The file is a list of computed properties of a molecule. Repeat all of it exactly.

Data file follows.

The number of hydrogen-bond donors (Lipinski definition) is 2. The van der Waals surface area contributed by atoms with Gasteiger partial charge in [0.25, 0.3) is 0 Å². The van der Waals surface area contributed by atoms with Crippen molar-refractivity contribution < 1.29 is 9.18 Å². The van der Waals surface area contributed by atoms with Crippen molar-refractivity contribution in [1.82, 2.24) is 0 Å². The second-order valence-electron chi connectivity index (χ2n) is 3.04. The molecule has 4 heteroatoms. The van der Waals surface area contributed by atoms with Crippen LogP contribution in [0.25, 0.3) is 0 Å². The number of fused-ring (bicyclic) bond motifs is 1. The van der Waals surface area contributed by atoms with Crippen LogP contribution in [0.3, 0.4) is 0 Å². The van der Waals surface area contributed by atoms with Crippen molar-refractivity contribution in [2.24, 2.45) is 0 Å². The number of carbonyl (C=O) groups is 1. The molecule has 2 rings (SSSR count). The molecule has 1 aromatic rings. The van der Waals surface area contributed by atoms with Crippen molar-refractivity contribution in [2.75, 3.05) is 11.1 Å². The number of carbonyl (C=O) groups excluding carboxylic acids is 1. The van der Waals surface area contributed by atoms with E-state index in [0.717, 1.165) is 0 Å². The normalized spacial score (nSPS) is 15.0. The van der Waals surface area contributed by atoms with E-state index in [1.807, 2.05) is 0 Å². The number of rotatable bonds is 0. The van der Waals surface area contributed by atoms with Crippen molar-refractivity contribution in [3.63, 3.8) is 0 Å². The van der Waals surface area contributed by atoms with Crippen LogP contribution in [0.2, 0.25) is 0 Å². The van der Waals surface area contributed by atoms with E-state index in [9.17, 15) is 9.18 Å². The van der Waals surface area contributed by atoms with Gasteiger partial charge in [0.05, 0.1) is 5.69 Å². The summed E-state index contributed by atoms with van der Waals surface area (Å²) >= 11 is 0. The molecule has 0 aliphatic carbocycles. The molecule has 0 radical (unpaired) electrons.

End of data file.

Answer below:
The number of hydrogen-bond donors (Lipinski definition) is 2. The van der Waals surface area contributed by atoms with Gasteiger partial charge in [0.25, 0.3) is 0 Å². The van der Waals surface area contributed by atoms with Crippen molar-refractivity contribution < 1.29 is 9.18 Å². The van der Waals surface area contributed by atoms with Crippen molar-refractivity contribution in [1.82, 2.24) is 0 Å². The second-order valence-electron chi connectivity index (χ2n) is 3.04. The molecule has 4 heteroatoms. The van der Waals surface area contributed by atoms with Crippen LogP contribution in [0.25, 0.3) is 0 Å². The number of fused-ring (bicyclic) bond motifs is 1. The van der Waals surface area contributed by atoms with Crippen LogP contribution in [0.3, 0.4) is 0 Å². The van der Waals surface area contributed by atoms with Crippen molar-refractivity contribution in [2.24, 2.45) is 0 Å². The number of carbonyl (C=O) groups is 1. The molecule has 2 rings (SSSR count). The molecule has 1 aromatic rings. The van der Waals surface area contributed by atoms with Crippen molar-refractivity contribution in [2.75, 3.05) is 11.1 Å². The number of carbonyl (C=O) groups excluding carboxylic acids is 1. The van der Waals surface area contributed by atoms with E-state index in [0.717, 1.165) is 0 Å². The normalized spacial score (nSPS) is 15.0. The van der Waals surface area contributed by atoms with E-state index in [1.807, 2.05) is 0 Å². The number of rotatable bonds is 0. The van der Waals surface area contributed by atoms with Crippen molar-refractivity contribution in [3.63, 3.8) is 0 Å². The van der Waals surface area contributed by atoms with Crippen LogP contribution in [0.2, 0.25) is 0 Å². The van der Waals surface area contributed by atoms with E-state index in [9.17, 15) is 9.18 Å². The van der Waals surface area contributed by atoms with Gasteiger partial charge in [0.05, 0.1) is 5.69 Å². The summed E-state index contributed by atoms with van der Waals surface area (Å²) >= 11 is 0. The molecule has 0 aliphatic carbocycles. The molecule has 0 radical (unpaired) electrons.